Both of our rigs are acting like Jay wrote: Unloaded the sidecar wheel skids on slippery surface if the brake is applied too hard, loaded it´s like ok.
I would recommend a sidecar brake for every rig, maybe except of a light offroad rig or a vintage rig you want to keep original...
Location: Savannah Ga
|there are always options |
I took a different approach to setting up the brakes on my car. It came with the self contained brake system with it's own pedal. I just couldn't wrap my head around having 2 pedals and didn't want to change my master to be able to use the bikes system. so I cut the brake arm at just the right length and welded it back together at a 45 so the arm now went under my foot pedal of the bike, I then adjusted the master for just the right tension and application of brakes on the car to match the rear application on the bike. what I wound up with is great brakes all around and I have NEVER locked the brakes on the car as of yet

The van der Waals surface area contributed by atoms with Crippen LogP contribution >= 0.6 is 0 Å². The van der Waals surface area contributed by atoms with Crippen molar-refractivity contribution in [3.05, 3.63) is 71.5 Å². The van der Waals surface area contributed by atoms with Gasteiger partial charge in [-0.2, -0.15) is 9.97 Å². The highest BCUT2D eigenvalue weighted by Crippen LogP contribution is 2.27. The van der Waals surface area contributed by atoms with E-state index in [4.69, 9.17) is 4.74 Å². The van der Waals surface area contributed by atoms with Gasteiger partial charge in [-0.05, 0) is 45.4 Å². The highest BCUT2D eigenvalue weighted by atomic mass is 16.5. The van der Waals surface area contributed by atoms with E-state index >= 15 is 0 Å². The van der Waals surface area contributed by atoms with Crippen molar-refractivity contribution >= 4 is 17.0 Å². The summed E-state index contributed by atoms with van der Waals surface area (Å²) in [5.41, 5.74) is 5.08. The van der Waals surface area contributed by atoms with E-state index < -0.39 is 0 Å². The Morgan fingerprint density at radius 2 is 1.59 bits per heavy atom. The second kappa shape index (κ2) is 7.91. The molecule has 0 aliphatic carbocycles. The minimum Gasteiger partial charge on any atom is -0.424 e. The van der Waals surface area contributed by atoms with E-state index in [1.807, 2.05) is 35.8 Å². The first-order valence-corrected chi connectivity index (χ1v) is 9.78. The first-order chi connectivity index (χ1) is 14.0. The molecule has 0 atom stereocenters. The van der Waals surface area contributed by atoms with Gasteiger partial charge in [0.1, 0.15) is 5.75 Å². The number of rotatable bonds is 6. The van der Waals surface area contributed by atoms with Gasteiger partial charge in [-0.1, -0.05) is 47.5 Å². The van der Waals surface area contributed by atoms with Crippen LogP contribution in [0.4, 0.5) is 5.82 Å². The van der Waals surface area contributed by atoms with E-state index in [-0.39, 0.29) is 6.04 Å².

even on wet ground.
(sc brake 001.JPG)
sc brake 001.JPG (314KB - 0 downloads)
Location: Michigan - Kalamazoo
|What about an electric brake, activated by the brake light signal (or maybe a second brake petal switch that trips only under hard breaking), with an adjustable brake controller that uses inertial sensors to "proportionally match" the breaking effort experience by the tug? Just enough to "assist" breaking with a little drag on the hack wheel. Could be extendable to the electric brakes of a trailer too. |
Edit: This controller looks interesting. Has the advantage of modular installation with the main box hidden and protected, the display in your sight line and the switch box on the handlebar. But can it be made water-tight?
Edited by OldSchool_IsCool 12/29/2016 10:40 AM
Location: Tacoma, Wa
|if you decide to go with a separate sidecar brake system I have a complete "Exile Cycles" system, including master cyclinder and brake pedal from a Motorvation 11. Contact Mark at 253-219-3310.|